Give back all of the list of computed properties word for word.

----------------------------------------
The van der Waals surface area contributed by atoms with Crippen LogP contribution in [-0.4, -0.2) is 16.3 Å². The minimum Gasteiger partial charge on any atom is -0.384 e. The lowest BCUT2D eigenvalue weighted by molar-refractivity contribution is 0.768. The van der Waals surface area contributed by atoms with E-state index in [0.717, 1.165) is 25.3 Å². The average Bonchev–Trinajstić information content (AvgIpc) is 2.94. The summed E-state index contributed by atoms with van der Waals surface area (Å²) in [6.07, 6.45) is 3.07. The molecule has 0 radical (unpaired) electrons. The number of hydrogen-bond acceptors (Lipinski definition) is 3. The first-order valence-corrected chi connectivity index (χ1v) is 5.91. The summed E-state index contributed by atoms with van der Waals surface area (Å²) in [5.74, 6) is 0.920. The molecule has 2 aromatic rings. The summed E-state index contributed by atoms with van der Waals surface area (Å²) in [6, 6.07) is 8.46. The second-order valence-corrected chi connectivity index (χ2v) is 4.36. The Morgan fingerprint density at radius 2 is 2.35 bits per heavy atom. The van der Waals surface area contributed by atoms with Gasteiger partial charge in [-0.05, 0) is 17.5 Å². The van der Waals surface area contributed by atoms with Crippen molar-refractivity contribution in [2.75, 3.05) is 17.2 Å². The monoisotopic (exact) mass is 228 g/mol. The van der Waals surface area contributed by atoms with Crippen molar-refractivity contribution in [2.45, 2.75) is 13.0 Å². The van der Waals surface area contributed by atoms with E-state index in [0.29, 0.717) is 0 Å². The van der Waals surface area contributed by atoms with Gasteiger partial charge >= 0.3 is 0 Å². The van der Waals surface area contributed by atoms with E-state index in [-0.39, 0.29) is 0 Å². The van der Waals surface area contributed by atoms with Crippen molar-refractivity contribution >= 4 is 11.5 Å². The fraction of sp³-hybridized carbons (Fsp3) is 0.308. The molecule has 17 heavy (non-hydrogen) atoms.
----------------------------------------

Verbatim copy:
The van der Waals surface area contributed by atoms with Crippen LogP contribution in [-0.4, -0.2) is 16.3 Å². The minimum Gasteiger partial charge on any atom is -0.384 e. The lowest BCUT2D eigenvalue weighted by molar-refractivity contribution is 0.768. The van der Waals surface area contributed by atoms with E-state index in [0.717, 1.165) is 25.3 Å². The average Bonchev–Trinajstić information content (AvgIpc) is 2.94. The summed E-state index contributed by atoms with van der Waals surface area (Å²) in [6.07, 6.45) is 3.07. The molecule has 0 radical (unpaired) electrons. The number of hydrogen-bond acceptors (Lipinski definition) is 3. The first-order valence-corrected chi connectivity index (χ1v) is 5.91. The summed E-state index contributed by atoms with van der Waals surface area (Å²) in [5.74, 6) is 0.920. The molecule has 2 aromatic rings. The summed E-state index contributed by atoms with van der Waals surface area (Å²) in [6, 6.07) is 8.46. The second-order valence-corrected chi connectivity index (χ2v) is 4.36. The Morgan fingerprint density at radius 2 is 2.35 bits per heavy atom. The van der Waals surface area contributed by atoms with Gasteiger partial charge in [-0.05, 0) is 17.5 Å². The van der Waals surface area contributed by atoms with Crippen molar-refractivity contribution in [2.75, 3.05) is 17.2 Å². The monoisotopic (exact) mass is 228 g/mol. The van der Waals surface area contributed by atoms with Crippen molar-refractivity contribution in [2.45, 2.75) is 13.0 Å². The van der Waals surface area contributed by atoms with E-state index in [0.29, 0.717) is 0 Å². The van der Waals surface area contributed by atoms with Gasteiger partial charge >= 0.3 is 0 Å². The van der Waals surface area contributed by atoms with E-state index in [-0.39, 0.29) is 0 Å². The van der Waals surface area contributed by atoms with Crippen molar-refractivity contribution >= 4 is 11.5 Å². The fraction of sp³-hybridized carbons (Fsp3) is 0.308. The molecule has 17 heavy (non-hydrogen) atoms.